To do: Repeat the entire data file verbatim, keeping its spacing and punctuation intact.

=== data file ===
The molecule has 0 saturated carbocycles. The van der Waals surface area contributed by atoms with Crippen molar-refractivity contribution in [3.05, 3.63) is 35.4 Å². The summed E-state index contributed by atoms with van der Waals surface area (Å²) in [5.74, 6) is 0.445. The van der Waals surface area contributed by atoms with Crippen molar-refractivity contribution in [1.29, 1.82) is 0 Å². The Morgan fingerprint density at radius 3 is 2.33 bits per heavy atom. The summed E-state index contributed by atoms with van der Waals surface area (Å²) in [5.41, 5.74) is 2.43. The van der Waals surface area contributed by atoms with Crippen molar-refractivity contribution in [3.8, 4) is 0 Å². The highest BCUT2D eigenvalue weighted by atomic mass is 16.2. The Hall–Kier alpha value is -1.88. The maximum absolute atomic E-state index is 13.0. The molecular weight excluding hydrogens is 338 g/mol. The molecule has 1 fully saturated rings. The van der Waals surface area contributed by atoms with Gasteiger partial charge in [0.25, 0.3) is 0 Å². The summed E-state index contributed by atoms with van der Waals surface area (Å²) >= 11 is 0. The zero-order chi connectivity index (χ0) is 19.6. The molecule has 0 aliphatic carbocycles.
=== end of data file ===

The molecule has 0 saturated carbocycles. The van der Waals surface area contributed by atoms with Crippen molar-refractivity contribution in [3.05, 3.63) is 35.4 Å². The summed E-state index contributed by atoms with van der Waals surface area (Å²) in [5.74, 6) is 0.445. The van der Waals surface area contributed by atoms with Crippen molar-refractivity contribution in [1.29, 1.82) is 0 Å². The Morgan fingerprint density at radius 3 is 2.33 bits per heavy atom. The summed E-state index contributed by atoms with van der Waals surface area (Å²) in [5.41, 5.74) is 2.43. The van der Waals surface area contributed by atoms with Crippen molar-refractivity contribution in [3.8, 4) is 0 Å². The highest BCUT2D eigenvalue weighted by atomic mass is 16.2. The Hall–Kier alpha value is -1.88. The maximum absolute atomic E-state index is 13.0. The molecular weight excluding hydrogens is 338 g/mol. The molecule has 1 fully saturated rings. The van der Waals surface area contributed by atoms with Gasteiger partial charge in [0.25, 0.3) is 0 Å². The summed E-state index contributed by atoms with van der Waals surface area (Å²) >= 11 is 0. The zero-order chi connectivity index (χ0) is 19.6. The molecule has 0 aliphatic carbocycles.